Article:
Livestreaming is on the rise and major social media platforms YouTube and Facebook are having a showdown to secure the spot as the dominant player. Last year, Facebook’s introduction of Facebook Live and its push to advertise the platform with influencers and media channels has bolstered its livestreaming capacity and popularity with users immensely. Conversely, YouTube Live, launched in 2011, is a seasoned video sharing veteran, looking to modify is live feature for a modern audience.
Currently, both platforms are battling it out, adding new features to attract users to watch and content creators to publish livestreaming broadcasts. We discuss the advantages and disadvantages of each.
While YouTube and Facebook are the biggest social platforms available on the internet, each boasting over 1 billion users, both are used for unique purposes by its users. YouTube originated as platform used by individuals to share, watch, and discover original video, while providing a forum for people to connect publicly. As an extension, YouTube also became a video content distribution platform that allowed original content creators to develop into social media influencers.
Facebook, on the other hand, is used mainly leveraged by users as a social networking platform, where users would be able to share thoughts and content with friends. However, with recent growth and new video and livestreaming features, Facebook has become a publishing destination for online social media influencers as well.
The livestreaming craze feeds into the advantages of both platforms: video sharing and social networking. Livestreamers are looking for the opportunity to instantaneously share moments and thoughts to their online peers. So, even though YouTube may have the advantage in livestreaming as the predominant video publishing platform, Facebook’s social networking features may be enough to overcome that precedence.
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Having paid over $2 billion to rightsholders who have chosen to monetize their content and with over 50 million active reference files in their Content ID database, YouTube is undeniably the home of the internet’s brightest stars and content influencers. These influencers will be crucial to the development of livestreaming as a format and both YouTube and Facebook are relying on them to boost appeal and relevance of their respective live features.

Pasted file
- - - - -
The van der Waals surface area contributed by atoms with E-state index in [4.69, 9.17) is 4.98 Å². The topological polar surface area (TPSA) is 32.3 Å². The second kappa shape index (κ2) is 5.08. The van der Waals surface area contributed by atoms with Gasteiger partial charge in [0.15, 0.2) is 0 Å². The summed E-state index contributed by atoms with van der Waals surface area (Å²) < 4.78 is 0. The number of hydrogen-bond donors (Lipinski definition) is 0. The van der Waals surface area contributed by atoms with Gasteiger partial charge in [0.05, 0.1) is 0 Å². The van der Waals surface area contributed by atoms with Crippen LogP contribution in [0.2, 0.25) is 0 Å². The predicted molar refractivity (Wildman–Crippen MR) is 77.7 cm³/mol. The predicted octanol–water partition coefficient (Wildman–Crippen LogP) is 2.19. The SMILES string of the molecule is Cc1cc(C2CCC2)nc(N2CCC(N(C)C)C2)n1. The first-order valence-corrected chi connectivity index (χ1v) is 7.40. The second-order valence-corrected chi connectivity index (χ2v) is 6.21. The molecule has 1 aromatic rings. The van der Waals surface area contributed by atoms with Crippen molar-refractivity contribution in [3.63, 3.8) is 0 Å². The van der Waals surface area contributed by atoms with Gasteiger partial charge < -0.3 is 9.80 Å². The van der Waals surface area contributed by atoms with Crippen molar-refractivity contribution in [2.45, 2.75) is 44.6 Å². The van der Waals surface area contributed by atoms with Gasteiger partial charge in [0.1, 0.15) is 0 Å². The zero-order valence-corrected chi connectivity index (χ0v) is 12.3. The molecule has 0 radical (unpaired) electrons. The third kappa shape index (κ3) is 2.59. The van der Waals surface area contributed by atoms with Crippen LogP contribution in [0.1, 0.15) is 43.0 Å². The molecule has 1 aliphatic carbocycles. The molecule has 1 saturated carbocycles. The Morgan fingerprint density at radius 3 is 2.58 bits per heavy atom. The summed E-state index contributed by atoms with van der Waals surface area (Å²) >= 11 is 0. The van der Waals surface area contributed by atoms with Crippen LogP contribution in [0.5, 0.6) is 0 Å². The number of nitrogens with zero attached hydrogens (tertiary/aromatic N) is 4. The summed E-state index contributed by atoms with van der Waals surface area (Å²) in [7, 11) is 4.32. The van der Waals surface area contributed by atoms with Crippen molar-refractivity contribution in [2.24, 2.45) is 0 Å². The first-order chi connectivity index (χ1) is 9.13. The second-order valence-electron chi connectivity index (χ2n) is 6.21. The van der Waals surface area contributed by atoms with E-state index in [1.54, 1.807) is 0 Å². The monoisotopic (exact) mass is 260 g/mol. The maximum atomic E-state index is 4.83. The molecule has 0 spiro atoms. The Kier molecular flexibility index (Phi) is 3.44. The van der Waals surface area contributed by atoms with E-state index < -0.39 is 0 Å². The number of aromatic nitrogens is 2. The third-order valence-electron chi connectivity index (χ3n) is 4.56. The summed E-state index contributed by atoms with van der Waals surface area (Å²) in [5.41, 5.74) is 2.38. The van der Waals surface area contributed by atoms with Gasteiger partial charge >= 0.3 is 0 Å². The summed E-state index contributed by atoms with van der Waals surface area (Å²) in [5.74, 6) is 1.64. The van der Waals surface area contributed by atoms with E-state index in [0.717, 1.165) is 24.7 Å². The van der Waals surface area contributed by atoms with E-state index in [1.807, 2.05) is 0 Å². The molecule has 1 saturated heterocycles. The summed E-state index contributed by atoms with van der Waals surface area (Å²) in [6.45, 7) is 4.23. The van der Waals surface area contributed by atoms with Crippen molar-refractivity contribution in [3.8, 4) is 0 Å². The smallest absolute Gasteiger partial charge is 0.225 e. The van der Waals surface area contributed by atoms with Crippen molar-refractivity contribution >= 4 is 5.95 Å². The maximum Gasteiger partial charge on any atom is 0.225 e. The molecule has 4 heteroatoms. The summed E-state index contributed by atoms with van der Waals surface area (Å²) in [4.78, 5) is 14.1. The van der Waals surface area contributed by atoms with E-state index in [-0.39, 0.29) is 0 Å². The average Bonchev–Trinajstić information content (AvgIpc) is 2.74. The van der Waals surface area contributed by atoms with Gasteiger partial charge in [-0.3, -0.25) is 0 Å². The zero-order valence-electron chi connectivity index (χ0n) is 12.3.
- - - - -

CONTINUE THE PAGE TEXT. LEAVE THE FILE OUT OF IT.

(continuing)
Last year, Facebook had offered contracts totaling $50 million to content creators and media companies to create video on Facebook Live. Moreover, its addition of verified Pages and profiles has allowed influencers to gain prominence as a public figure or brand. Likewise, YouTube is revamping YouTube Live to make it user and business friendly to social influencers.
YouTube Live’s recent addition of Community and YouTube Super Chat will not only be compensated directly by their audiences, but will also give influencers a higher capacity to engage with his or her fans in real time. Even more, YouTube Live’s recent introduction of mobile livestreaming serves to compete with Facebook Live’s on-the-go streaming capability.
YouTube and Facebook’s investment in livestreaming influencers has significant implications for influencer marketing. With more influencers working the livestreaming content, brands will need to begin to consider sponsoring influencers in a livestreaming format. Because livestreaming has little room for mistake, future influencer brand campaigns might even include greater involvement in developing content with a partnering social media influencer.
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YouTube Live and Facebook Live have all the common features available in livestreaming. Some include the ability to broadcast on desktop and mobile, a live comments chat box, strong sharing opportunities, and a system where live broadcasts can be archived and found by users later.
Both differ on their influencer compensation system and their advertising opportunities. Influencers on YouTube Live will likely be compensated directly through fans and sponsors, perhaps gaining a cut of a pre-roll ad or in-video ad. Influencers on Facebook Live will find compensation through a split on ad revenue and paid contracts, as well as partnerships with third-party brands.
Even though YouTube Live and Facebook Live will likely emerge as the leaders of livestreaming, both face heavy competition from other social media apps, such as live.ly, Live.me, and Instagram Live, each with their own advantages and appeal to young audiences. Suffice to say that livestreaming is still a developing media form and both YouTube and Facebook will be adapting accordingly.